Hurricane Irene: Did Government And Media Hype The Fear?
As we’ve noted already, Hurricane Irene (eventually Tropical Storm Irene) was nowhere near as bad as was feared, especially in New York City. With the worst never coming, people have started to ask: Was this all a product of media and government hysteria?
Howard Kurtz, the Washington bureau chief for Newsweek and the Daily Beast, wrote a scathing critique of the media’s coverage, calling it “a tsunami of hype…driven in large measure by ratings.” He also accused politicians of caring more about their visibility than their accuracy.
Mayor Michael Bloomberg’s unprecedented total shutdown of the transit system has drawn special attention. Riders seem unsympathetic as the system booted back up on Monday, with one Manhattan resident (though probably not the only one) calling Bloomberg “the boy who cried wolf.”
So was Irene hyped for television ratings and approval polls? Probably. But only as much as anything else.
The threat was very real. Yes, the system was only a tropical storm by the time it made landfall in New York City, but there was no way of knowing that when it was a massive Category 3 hurricane barreling up the coast.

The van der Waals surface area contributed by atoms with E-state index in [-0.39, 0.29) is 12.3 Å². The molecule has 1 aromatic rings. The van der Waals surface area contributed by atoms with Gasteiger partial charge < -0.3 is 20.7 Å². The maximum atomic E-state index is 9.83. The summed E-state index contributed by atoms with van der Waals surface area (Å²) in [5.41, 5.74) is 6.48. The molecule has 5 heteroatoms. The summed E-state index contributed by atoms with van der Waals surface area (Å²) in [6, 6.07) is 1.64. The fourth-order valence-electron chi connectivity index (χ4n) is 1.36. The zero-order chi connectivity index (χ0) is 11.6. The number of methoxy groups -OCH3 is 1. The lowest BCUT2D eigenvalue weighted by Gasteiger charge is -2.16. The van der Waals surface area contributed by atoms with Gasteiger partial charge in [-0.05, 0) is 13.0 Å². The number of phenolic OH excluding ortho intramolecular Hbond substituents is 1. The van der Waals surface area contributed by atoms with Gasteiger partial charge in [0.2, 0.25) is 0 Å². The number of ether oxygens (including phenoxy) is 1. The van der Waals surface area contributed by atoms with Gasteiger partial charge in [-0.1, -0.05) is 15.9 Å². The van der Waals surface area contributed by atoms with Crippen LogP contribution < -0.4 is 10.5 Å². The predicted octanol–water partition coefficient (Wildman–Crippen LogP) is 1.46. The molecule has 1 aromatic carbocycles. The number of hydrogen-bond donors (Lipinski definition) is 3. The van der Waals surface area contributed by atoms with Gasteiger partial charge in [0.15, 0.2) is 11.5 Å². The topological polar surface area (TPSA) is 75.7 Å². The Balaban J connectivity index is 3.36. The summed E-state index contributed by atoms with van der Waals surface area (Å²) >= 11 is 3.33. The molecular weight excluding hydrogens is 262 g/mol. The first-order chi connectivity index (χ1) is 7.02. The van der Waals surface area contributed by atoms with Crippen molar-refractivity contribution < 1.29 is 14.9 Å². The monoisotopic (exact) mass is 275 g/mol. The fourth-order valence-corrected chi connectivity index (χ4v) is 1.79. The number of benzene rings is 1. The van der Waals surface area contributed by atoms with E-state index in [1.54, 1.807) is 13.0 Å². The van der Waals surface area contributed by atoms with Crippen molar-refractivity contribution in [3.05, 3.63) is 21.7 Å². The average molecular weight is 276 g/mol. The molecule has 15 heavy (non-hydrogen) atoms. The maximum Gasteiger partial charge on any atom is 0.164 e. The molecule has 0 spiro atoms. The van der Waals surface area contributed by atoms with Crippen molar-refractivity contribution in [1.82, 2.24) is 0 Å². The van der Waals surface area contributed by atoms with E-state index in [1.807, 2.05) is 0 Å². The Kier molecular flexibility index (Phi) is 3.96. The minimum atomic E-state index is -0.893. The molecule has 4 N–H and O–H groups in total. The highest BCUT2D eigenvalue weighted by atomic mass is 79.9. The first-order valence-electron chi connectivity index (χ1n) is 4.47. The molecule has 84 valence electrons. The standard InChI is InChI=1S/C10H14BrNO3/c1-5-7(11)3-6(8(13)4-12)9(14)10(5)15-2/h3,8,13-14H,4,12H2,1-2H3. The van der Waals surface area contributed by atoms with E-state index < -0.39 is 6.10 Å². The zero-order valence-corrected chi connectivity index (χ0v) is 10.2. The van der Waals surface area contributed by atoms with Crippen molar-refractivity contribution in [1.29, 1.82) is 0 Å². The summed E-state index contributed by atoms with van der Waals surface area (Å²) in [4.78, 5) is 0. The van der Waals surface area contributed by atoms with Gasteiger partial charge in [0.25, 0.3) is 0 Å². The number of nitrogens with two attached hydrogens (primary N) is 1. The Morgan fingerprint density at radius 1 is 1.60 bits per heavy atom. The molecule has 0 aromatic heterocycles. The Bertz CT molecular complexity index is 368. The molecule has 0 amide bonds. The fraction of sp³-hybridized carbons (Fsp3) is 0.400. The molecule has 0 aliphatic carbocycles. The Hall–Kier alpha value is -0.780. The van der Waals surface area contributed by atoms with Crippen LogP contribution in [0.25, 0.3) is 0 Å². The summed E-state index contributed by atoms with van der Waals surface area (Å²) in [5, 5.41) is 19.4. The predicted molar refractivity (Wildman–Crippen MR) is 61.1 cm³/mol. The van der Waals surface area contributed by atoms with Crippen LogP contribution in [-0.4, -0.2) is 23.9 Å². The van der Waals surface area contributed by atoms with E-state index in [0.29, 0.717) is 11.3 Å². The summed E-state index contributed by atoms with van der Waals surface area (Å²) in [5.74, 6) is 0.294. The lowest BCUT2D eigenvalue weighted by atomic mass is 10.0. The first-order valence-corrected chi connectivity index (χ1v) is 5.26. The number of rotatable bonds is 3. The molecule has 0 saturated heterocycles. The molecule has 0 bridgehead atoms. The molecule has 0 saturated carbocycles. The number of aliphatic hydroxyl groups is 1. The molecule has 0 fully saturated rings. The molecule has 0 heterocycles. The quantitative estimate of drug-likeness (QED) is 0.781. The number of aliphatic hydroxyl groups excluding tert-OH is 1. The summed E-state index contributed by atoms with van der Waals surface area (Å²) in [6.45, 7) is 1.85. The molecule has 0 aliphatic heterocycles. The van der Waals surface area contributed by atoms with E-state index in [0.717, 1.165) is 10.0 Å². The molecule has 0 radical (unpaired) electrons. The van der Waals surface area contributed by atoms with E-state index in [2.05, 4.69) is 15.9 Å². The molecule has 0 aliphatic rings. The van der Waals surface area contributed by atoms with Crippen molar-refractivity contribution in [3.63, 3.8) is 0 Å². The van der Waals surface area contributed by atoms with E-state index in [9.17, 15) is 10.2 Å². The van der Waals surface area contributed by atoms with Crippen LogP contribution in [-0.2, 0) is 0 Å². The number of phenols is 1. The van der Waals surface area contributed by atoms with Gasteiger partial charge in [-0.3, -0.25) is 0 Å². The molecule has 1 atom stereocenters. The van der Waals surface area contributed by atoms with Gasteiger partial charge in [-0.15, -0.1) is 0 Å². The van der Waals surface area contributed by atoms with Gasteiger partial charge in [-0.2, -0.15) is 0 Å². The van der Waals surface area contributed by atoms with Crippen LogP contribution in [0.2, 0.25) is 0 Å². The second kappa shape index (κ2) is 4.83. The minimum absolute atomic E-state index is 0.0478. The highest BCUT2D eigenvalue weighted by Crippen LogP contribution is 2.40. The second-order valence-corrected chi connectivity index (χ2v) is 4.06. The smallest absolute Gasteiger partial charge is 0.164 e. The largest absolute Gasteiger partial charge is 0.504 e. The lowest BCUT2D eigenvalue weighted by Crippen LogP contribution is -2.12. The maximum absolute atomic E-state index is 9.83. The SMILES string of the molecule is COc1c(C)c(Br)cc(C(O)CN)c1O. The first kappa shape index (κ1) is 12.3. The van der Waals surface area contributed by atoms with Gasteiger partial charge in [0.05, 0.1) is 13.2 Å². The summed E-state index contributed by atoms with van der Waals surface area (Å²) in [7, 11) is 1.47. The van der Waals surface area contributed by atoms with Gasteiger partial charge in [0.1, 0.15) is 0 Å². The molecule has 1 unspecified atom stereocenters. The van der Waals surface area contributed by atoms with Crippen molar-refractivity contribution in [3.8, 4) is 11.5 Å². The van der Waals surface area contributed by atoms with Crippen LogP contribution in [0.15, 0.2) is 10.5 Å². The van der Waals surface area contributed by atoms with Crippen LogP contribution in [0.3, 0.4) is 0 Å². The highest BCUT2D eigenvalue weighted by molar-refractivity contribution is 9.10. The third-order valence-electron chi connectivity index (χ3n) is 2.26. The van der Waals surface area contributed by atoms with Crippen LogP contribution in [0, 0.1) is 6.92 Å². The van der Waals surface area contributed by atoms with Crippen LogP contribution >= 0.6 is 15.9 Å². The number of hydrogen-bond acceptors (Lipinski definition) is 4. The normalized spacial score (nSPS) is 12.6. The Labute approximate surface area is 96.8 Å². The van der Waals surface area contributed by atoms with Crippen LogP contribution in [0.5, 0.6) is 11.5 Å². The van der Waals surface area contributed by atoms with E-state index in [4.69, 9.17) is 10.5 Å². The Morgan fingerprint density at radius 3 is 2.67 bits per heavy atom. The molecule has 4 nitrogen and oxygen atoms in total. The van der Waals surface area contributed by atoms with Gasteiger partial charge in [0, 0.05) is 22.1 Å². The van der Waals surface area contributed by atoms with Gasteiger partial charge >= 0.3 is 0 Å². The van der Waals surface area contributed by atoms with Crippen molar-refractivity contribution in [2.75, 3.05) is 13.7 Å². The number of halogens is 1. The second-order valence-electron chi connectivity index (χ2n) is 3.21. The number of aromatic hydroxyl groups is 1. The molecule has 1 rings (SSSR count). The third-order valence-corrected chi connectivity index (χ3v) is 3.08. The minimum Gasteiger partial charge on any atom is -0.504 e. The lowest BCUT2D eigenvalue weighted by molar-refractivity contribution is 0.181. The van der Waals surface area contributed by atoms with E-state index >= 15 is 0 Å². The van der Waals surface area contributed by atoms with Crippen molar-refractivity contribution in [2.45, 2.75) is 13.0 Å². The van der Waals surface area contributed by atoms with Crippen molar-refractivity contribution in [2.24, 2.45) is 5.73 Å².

And don’t underestimate the importance of the words “made landfall in New York City.” Most storms get pulled out over Long Island instead, and even those have produced 100mph winds in Manhattan. The last hurricane to actually hit NYC was in the year 1893. To put things in perspective: in 1893, the city had 30% its current population, and the tallest building was one-fourth the height of the Empire State Building. The impact of a powerful storm on the city today would have a much greater potential for disaster.
A reporter even crunched the numbers about how often hurricanes were mentioned in the news while they were active, and Irene comes in at an unremarkable tenth among tropical cyclones since 1980. All things considered, the media didn’t go so crazy over Irene.
Finally, it’s important to remember that this was still a serious storm, leaving millions without power, many homeless, and taking the lives of 35 people and counting. North Carolina was hit with the full force of a Category 3 hurricane; and Vermont is seeing some of the worst flooding in its history, with similar situations all over New England and the mid-Atlantic. In light of homes being washed off their foundations and people being swept from their cars, a little over-preparation seems a small price to pay for our safety.